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The Romantic Machine: Utopian Science and Technology After Napoleon Hardcover – 12 Jun 2012


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Product details

  • Hardcover: 408 pages
  • Publisher: University of Chicago Press (12 Jun 2012)
  • Language: English
  • ISBN-10: 0226812200
  • ISBN-13: 978-0226812205
  • Product Dimensions: 15.2 x 4.1 x 22.9 cm
  • Amazon Bestsellers Rank: 1,216,764 in Books (See Top 100 in Books)

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Review

"John Tresch, in this beautifully written and masterfully researched book, tackles the age-old gap between romanticism and science, and succeeds in bridging a divide that is so long-established that it has become the basic template for many researchers in the field. . . . [A] major tour de force."--Benjamin Bacle "French Studies ""

About the Author

John Tresch is associate professor in the Department of History and Sociology of Science at the University of Pennsylvania.

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Amazon.com: 2 reviews
1 of 1 people found the following review helpful
rethinking romanticism 8 Jan 2014
By JOHN L.MCCREERY - Published on Amazon.com
Format: Kindle Edition Verified Purchase
Is romanticism inherently opposed to science and technology and intrinsically linked to fascism? For a few brief decades at the start of the nineteenth century, at least in Paris, the answer was no. Human, machine, and nature were seen as integral parts of a more rational, egalitarian, and harmonious future. _Romantic Machines_ brings that historical moment to vivid life and projects an appealing alternative to currently popular dystopian views. A must-read for policy makers and concerned citizens alike.
4 of 6 people found the following review helpful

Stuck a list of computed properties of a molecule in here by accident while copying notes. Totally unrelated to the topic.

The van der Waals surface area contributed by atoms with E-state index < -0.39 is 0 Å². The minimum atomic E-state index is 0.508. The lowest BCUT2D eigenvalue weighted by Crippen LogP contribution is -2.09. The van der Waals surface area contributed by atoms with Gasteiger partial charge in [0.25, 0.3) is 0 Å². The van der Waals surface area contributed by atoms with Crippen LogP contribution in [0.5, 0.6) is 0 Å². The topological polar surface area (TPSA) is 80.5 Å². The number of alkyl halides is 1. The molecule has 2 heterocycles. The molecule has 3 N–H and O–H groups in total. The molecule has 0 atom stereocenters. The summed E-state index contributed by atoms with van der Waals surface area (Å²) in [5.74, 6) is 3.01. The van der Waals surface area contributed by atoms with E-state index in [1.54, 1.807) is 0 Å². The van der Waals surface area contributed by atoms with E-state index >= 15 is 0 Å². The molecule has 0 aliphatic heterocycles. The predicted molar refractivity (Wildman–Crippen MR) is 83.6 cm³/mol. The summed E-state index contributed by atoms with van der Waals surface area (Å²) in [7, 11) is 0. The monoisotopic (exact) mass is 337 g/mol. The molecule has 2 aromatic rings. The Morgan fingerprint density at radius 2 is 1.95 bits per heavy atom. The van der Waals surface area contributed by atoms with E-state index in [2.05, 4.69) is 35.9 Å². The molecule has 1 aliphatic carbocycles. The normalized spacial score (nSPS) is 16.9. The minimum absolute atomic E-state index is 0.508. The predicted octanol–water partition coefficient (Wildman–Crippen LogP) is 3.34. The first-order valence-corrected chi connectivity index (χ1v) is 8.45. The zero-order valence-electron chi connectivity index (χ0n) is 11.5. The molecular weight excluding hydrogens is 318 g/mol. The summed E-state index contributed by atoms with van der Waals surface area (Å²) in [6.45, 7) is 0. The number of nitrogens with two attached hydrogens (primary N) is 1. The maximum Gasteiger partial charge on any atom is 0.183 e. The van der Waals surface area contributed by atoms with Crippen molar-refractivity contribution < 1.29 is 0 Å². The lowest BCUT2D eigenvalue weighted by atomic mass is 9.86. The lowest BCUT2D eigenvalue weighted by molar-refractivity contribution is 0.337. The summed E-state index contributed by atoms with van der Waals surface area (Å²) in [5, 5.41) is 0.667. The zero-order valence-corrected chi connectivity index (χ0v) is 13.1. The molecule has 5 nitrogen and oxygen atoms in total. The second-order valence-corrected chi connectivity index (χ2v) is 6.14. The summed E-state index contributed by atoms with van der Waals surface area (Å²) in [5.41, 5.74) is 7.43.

subtle and careful yet staggeringly ambitious-- 23 May 2012
By Poetry Fan - Published on Amazon.com
Format: Hardcover
There's a great deal to say about this book--much more than should appear in one of these little reviews, but I'm so knocked out by this book I needed to express my esteem right away. I should say first that this is really the best looking university press book I've ever seen. It's worth springing for the hardcover over the kindle. Also, with the hardcover version it is easier to see the illustrations that have been meticulously culled and presented here.That might be my own prejudice.

So in this space I'll just also say that the book covers so much ground that it really can be used in a wide array of contexts--history/science/ and literary courses. But it also strikes me that this book can appeal to a general reader since by crossing so many methods and disciplines, the author never gets bogged down in jargon. At every turn it is rigorous and learned, as well, and clearly it will leave a lasting mark in how we think about the ways that technology and ideas of self, culture, history are all intertwined. In fact what Tresch most brilliantly shows is that all things are much more intertwined than we usually can see. The writing is clear and illuminating and the scholarship meticulous and provocative. Would that all researches this careful about the material and as committed to the prose.
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